This man/woman/creature is a One-Man Army, they have killed countless people, their power and skill are known throughout the world... Only that happened a while in the past, and by now they're dead.
This trope is about badass characters who are discussed by the cast sometimes, sometimes stories are told about him, frequently flashbacks are included in visual media. However, this character has been dead since before the series began. This character is frequently a family member of one of the main protagonists or villains, a mentor who taught the good guys and/or bad guys everything they know, a legendary figure from ages past, or sometimes all 3, but whether it be from old age, battle, or other cause, this character is dead prior to the story. By definition this character can usually only be referred to by someone else or appear in flashbacks, but never actually appear, however if the story has time travel in its repertoire this character can sometimes appear physically in the story, but that is pretty rare.
If the character is dead and brought back to life at some point, that's Back from the Dead, which invalidates this trope if said person remains alive for some time, but it's only fairly briefly it still applies. If this character is believed by most everyone to be dead but turns out to not be, that's Not Quite Dead. If this character dies, goes to the afterlife and fights their way out, that's Escaped from Hell. If this character is defeated, but not killed and instead sealed away, that's Sealed Badass in a Can. If they are prophecised to return someday, that's King in the Mountain. If this character dies during the actual story, no matter how early, then it is Square Peg, Round Trope. If the character is brought back as an undead to assist the heroes, that's Cavalry of the Dead. This character is sometimes the motivation for a Roaring Rampage of Revenge, sometimes the character is someone the main characters aspire to be, maybe being that MC's Can't Catch Up. Unlike Famed in Story, this character doesn't actually HAVE to be famous, just important enough to the to one or more of the main characters to be mentioned sometimes. Frequently the inverse of Living Legend. A type of Posthumous Character.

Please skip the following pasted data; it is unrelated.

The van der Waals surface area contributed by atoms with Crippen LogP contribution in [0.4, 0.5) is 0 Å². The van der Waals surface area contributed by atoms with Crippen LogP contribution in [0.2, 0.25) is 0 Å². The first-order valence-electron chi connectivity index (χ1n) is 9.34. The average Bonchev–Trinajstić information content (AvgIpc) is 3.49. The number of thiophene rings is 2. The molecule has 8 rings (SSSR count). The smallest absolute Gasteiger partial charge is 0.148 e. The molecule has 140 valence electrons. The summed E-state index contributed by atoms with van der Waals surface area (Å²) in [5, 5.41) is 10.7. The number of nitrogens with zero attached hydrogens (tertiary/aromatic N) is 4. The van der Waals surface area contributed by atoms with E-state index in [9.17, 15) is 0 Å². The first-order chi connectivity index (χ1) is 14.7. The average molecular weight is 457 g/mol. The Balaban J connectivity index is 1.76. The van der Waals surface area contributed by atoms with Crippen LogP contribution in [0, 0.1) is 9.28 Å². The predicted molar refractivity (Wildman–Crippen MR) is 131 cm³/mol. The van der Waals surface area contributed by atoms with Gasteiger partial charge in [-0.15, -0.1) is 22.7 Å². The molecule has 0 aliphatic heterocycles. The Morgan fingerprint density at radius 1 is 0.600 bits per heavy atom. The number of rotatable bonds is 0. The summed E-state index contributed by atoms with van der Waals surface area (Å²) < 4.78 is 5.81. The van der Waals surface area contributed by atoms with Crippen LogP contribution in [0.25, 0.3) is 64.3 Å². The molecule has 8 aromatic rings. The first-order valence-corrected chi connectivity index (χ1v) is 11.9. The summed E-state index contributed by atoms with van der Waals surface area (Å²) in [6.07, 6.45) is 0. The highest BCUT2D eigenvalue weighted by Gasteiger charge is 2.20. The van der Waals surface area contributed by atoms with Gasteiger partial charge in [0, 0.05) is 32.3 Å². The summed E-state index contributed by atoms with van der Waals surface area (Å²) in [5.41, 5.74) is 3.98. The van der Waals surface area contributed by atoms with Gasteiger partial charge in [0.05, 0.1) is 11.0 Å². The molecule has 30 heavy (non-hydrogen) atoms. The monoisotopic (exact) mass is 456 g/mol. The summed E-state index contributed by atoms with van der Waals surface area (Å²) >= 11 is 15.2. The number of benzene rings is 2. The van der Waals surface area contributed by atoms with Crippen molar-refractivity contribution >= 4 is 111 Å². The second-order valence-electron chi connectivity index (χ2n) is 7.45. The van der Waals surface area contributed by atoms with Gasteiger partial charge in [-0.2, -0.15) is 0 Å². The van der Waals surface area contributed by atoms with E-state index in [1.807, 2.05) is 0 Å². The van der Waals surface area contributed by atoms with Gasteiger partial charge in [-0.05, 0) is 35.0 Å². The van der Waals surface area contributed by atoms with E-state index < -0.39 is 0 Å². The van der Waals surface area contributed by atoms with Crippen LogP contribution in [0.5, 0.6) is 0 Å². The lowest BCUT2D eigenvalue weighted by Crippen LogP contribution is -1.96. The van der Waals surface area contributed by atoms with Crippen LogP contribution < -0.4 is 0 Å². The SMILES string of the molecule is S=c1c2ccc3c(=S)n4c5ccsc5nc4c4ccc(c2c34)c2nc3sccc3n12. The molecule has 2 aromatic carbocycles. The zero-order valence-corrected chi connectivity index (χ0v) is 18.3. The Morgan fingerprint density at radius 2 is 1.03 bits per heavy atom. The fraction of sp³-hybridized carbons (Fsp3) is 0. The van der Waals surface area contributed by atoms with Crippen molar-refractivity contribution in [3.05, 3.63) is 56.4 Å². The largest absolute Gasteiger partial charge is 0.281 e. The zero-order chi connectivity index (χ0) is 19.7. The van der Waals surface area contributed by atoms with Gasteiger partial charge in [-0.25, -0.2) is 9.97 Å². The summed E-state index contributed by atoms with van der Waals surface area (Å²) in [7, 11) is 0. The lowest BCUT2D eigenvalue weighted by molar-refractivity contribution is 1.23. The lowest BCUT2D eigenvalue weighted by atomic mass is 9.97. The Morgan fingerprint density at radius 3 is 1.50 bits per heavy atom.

This is a death trope, unmarked spoilers ahead.
- In the Anime version of AKIRA, the people searching for the eponymous character eventually discover he has been Dead All Along, leading to a Downer Ending.